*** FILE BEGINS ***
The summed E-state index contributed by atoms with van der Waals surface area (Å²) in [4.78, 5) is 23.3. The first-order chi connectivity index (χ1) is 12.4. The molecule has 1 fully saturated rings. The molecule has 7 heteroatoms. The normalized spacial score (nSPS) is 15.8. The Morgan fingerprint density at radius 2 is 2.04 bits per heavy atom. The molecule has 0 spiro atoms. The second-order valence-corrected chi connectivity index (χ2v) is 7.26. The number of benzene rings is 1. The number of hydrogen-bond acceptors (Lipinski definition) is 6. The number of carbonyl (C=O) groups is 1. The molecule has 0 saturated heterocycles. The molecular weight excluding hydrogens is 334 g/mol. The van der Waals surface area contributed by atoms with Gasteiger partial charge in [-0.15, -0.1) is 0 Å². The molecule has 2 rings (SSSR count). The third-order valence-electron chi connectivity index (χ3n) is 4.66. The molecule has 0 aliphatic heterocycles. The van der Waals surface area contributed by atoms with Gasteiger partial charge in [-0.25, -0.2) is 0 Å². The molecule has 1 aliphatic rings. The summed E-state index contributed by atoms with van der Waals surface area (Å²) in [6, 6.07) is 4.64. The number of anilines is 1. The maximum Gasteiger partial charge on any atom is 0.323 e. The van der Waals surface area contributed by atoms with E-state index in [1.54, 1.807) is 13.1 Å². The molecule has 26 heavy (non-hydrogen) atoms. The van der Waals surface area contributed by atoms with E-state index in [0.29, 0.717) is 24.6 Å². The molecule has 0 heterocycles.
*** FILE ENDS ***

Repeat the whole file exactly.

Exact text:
The summed E-state index contributed by atoms with van der Waals surface area (Å²) in [4.78, 5) is 23.3. The first-order chi connectivity index (χ1) is 12.4. The molecule has 1 fully saturated rings. The molecule has 7 heteroatoms. The normalized spacial score (nSPS) is 15.8. The Morgan fingerprint density at radius 2 is 2.04 bits per heavy atom. The molecule has 0 spiro atoms. The second-order valence-corrected chi connectivity index (χ2v) is 7.26. The number of benzene rings is 1. The number of hydrogen-bond acceptors (Lipinski definition) is 6. The number of carbonyl (C=O) groups is 1. The molecule has 0 saturated heterocycles. The molecular weight excluding hydrogens is 334 g/mol. The van der Waals surface area contributed by atoms with Gasteiger partial charge in [-0.15, -0.1) is 0 Å². The molecule has 2 rings (SSSR count). The third-order valence-electron chi connectivity index (χ3n) is 4.66. The molecule has 0 aliphatic heterocycles. The van der Waals surface area contributed by atoms with Gasteiger partial charge in [-0.25, -0.2) is 0 Å². The molecule has 1 aliphatic rings. The summed E-state index contributed by atoms with van der Waals surface area (Å²) in [6, 6.07) is 4.64. The number of anilines is 1. The maximum Gasteiger partial charge on any atom is 0.323 e. The van der Waals surface area contributed by atoms with E-state index in [1.54, 1.807) is 13.1 Å². The molecule has 26 heavy (non-hydrogen) atoms. The van der Waals surface area contributed by atoms with E-state index in [0.29, 0.717) is 24.6 Å². The molecule has 0 heterocycles.